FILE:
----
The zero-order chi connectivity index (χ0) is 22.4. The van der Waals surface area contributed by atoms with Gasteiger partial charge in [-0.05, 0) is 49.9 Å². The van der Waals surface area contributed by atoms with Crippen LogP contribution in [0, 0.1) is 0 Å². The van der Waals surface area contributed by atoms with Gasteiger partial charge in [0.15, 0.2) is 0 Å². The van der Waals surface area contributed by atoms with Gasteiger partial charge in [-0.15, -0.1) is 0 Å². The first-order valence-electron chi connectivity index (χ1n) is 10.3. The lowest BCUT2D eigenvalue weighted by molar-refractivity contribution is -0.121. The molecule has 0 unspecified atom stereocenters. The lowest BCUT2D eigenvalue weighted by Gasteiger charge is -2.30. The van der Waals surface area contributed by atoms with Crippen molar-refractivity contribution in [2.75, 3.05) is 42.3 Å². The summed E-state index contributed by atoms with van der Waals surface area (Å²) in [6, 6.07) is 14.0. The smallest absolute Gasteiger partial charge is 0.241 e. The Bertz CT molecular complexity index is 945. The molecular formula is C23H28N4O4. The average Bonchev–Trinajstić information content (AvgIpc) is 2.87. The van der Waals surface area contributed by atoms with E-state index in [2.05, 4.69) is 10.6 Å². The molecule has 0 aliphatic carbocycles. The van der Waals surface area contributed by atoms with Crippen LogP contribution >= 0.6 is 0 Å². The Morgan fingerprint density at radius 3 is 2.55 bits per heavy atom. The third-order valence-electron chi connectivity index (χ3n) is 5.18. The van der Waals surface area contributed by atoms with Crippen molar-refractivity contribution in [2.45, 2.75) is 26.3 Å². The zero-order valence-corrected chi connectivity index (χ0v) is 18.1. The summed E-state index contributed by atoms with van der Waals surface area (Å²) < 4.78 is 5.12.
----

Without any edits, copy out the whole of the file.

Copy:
The zero-order chi connectivity index (χ0) is 22.4. The van der Waals surface area contributed by atoms with Gasteiger partial charge in [-0.05, 0) is 49.9 Å². The van der Waals surface area contributed by atoms with Crippen LogP contribution in [0, 0.1) is 0 Å². The van der Waals surface area contributed by atoms with Gasteiger partial charge in [0.15, 0.2) is 0 Å². The van der Waals surface area contributed by atoms with Gasteiger partial charge in [-0.15, -0.1) is 0 Å². The first-order valence-electron chi connectivity index (χ1n) is 10.3. The lowest BCUT2D eigenvalue weighted by molar-refractivity contribution is -0.121. The molecule has 0 unspecified atom stereocenters. The lowest BCUT2D eigenvalue weighted by Gasteiger charge is -2.30. The van der Waals surface area contributed by atoms with Crippen molar-refractivity contribution in [2.75, 3.05) is 42.3 Å². The summed E-state index contributed by atoms with van der Waals surface area (Å²) in [6, 6.07) is 14.0. The smallest absolute Gasteiger partial charge is 0.241 e. The Bertz CT molecular complexity index is 945. The molecular formula is C23H28N4O4. The average Bonchev–Trinajstić information content (AvgIpc) is 2.87. The van der Waals surface area contributed by atoms with E-state index in [2.05, 4.69) is 10.6 Å². The molecule has 0 aliphatic carbocycles. The van der Waals surface area contributed by atoms with Crippen LogP contribution >= 0.6 is 0 Å². The Morgan fingerprint density at radius 3 is 2.55 bits per heavy atom. The third-order valence-electron chi connectivity index (χ3n) is 5.18. The van der Waals surface area contributed by atoms with Crippen molar-refractivity contribution in [2.45, 2.75) is 26.3 Å². The zero-order valence-corrected chi connectivity index (χ0v) is 18.1. The summed E-state index contributed by atoms with van der Waals surface area (Å²) < 4.78 is 5.12.